In a conference call late Monday, Eli Lilly & Co. and Amylin Pharmaceuticals, Inc. indicated that they have notified the FDA about four more deaths from pancreatitis among users of their diabetes drug Byetta. These four cases are in addition to two other Byetta pancreatitis deaths the FDA referenced in a notice to healthcare providers issued last week.
Byetta (exenatide) is a subcutaneous injection given twice a day to persons with Type-2 diabetes to lower their blood sugar levels. Since it was approved in the United States in April 2005, it has been used by about 1 million people.
Although sales of the drug grew 17 percent in the second quarter this year as compared to the same period last year, concerns have grown recently among users and prescribers about a possible Byetta side effect which could increase the risk of pancreatitis.
On August 18, 2008, the FDA posted an alert on their website to notify doctors that the agency had received reports of at least six cases of necrotizing pancreatitis or hemorrhagic pancreatitis associated with Byetta. The FDA indicated that two of those six had died as a result of the severe cases of acute pancreatitis, and the other four were recovering.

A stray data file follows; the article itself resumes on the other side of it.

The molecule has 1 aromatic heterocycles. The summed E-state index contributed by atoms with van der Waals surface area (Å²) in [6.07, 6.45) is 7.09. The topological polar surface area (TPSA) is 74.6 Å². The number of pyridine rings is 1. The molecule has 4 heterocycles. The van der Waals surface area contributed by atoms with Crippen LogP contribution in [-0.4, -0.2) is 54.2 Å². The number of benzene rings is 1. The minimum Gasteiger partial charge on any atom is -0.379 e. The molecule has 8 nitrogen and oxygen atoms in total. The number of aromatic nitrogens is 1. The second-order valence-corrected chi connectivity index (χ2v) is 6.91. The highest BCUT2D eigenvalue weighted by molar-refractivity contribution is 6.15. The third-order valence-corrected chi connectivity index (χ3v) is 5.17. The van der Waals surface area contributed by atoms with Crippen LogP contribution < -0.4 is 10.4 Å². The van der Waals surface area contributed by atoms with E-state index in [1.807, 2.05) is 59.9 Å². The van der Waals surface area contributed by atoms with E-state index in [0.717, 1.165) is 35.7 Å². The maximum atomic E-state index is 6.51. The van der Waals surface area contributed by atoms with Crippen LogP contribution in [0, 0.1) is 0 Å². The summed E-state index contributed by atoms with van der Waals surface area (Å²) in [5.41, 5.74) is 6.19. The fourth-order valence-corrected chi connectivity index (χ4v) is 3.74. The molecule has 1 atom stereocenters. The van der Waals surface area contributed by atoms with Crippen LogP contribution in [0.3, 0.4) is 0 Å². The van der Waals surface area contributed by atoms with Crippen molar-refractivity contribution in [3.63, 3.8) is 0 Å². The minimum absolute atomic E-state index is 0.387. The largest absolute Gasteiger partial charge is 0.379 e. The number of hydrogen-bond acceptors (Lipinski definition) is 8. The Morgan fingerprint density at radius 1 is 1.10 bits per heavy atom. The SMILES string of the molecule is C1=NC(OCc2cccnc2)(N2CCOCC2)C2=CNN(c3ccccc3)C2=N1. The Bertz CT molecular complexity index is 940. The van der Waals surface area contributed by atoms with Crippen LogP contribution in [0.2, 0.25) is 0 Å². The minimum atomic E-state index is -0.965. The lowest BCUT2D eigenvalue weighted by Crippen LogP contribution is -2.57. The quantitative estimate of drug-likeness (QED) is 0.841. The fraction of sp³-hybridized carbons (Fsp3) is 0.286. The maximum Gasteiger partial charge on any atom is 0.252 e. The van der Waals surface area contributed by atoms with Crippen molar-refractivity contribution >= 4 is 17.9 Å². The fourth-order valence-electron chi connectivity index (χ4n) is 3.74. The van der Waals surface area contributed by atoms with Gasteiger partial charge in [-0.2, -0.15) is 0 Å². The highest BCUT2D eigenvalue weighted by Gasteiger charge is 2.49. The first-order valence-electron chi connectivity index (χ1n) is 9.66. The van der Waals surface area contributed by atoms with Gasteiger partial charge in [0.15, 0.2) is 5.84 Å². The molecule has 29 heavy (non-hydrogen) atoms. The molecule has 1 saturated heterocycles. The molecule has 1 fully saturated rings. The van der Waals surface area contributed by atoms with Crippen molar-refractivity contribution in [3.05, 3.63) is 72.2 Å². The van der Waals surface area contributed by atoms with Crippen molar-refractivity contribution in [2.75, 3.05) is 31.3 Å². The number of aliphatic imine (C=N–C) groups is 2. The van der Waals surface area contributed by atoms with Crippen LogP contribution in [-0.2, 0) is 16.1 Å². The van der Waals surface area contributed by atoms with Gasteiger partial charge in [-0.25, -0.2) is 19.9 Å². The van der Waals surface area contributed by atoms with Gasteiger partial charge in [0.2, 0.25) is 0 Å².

Following the close of the U.S. markets on Monday, Eli Lilly and Amylin, who jointly market Byetta, held a conference call for the media, investors and the general public to discuss the possible association between Byetta and pancreatitis. At that time, the drug makers indicated that they had also notified the FDA of at least four other pancreatitis deaths among users of Byetta. However, they suggested that they do not believe there is any definite relationship between the drug and the deaths.
Eli Lilly and Amylin are in talks with the FDA about the possibility of new warnings about the Byetta pancreatitis risks. There are indications from some financial analysts that Byetta could receive a “black box” warning, which is the strongest warning issued by the FDA. The company did not disclose details regarding when the label change could take effect.
If a “black box” warning about pancreatitis is placed prominently on the Byetta label, it will likely cause a substantial drop in sales for Byetta, which is a big seller for the manufacturers. It could also reduce the chances that the FDA will approve a newer, longer acting version of the drug which is only injected once a week.
The drug makers will also likely face an increasing number of Byetta lawsuits from users who suffer pancreatitis after taking the drug.
The first known Byetta pancreatitis lawsuit has already been filed in California state court, coming only a few days after the FDA’s alert last week.